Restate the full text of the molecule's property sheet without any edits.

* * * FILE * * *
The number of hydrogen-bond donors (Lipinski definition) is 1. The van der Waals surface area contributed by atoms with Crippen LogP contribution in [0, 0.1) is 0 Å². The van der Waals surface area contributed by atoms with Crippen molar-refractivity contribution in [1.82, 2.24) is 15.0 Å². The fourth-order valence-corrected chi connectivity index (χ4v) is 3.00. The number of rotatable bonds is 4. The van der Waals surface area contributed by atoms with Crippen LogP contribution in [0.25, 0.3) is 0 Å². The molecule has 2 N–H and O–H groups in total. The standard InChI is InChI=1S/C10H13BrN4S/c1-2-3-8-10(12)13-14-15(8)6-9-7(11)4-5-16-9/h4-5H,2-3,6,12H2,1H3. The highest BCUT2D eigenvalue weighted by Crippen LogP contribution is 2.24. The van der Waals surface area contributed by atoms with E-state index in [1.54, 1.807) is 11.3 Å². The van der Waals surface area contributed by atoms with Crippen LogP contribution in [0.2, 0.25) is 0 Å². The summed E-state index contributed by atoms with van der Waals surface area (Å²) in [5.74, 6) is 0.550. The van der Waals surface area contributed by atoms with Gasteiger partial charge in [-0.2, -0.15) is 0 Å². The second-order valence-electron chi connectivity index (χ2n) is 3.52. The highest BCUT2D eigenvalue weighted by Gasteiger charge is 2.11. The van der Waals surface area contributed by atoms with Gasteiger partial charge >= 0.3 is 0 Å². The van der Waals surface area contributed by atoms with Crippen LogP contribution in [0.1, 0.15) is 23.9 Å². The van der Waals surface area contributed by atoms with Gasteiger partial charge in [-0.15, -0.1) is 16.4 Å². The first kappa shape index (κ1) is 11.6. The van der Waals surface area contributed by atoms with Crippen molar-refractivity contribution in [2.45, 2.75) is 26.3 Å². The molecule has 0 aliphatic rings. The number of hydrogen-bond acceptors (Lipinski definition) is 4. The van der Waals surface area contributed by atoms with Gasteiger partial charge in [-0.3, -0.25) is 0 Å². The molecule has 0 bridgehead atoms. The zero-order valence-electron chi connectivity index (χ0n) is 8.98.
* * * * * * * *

The number of hydrogen-bond donors (Lipinski definition) is 1. The van der Waals surface area contributed by atoms with Crippen LogP contribution in [0, 0.1) is 0 Å². The van der Waals surface area contributed by atoms with Crippen molar-refractivity contribution in [1.82, 2.24) is 15.0 Å². The fourth-order valence-corrected chi connectivity index (χ4v) is 3.00. The number of rotatable bonds is 4. The van der Waals surface area contributed by atoms with Crippen LogP contribution in [0.25, 0.3) is 0 Å². The molecule has 2 N–H and O–H groups in total. The standard InChI is InChI=1S/C10H13BrN4S/c1-2-3-8-10(12)13-14-15(8)6-9-7(11)4-5-16-9/h4-5H,2-3,6,12H2,1H3. The highest BCUT2D eigenvalue weighted by Crippen LogP contribution is 2.24. The van der Waals surface area contributed by atoms with E-state index in [1.54, 1.807) is 11.3 Å². The van der Waals surface area contributed by atoms with Crippen LogP contribution in [0.2, 0.25) is 0 Å². The summed E-state index contributed by atoms with van der Waals surface area (Å²) in [5.74, 6) is 0.550. The van der Waals surface area contributed by atoms with Gasteiger partial charge in [-0.2, -0.15) is 0 Å². The second-order valence-electron chi connectivity index (χ2n) is 3.52. The highest BCUT2D eigenvalue weighted by Gasteiger charge is 2.11. The van der Waals surface area contributed by atoms with Gasteiger partial charge >= 0.3 is 0 Å². The van der Waals surface area contributed by atoms with Crippen LogP contribution in [0.1, 0.15) is 23.9 Å². The van der Waals surface area contributed by atoms with Gasteiger partial charge in [-0.15, -0.1) is 16.4 Å². The first kappa shape index (κ1) is 11.6. The van der Waals surface area contributed by atoms with Crippen molar-refractivity contribution in [2.45, 2.75) is 26.3 Å². The molecule has 0 aliphatic rings. The number of hydrogen-bond acceptors (Lipinski definition) is 4. The van der Waals surface area contributed by atoms with Gasteiger partial charge in [-0.3, -0.25) is 0 Å². The molecule has 0 bridgehead atoms. The zero-order valence-electron chi connectivity index (χ0n) is 8.98.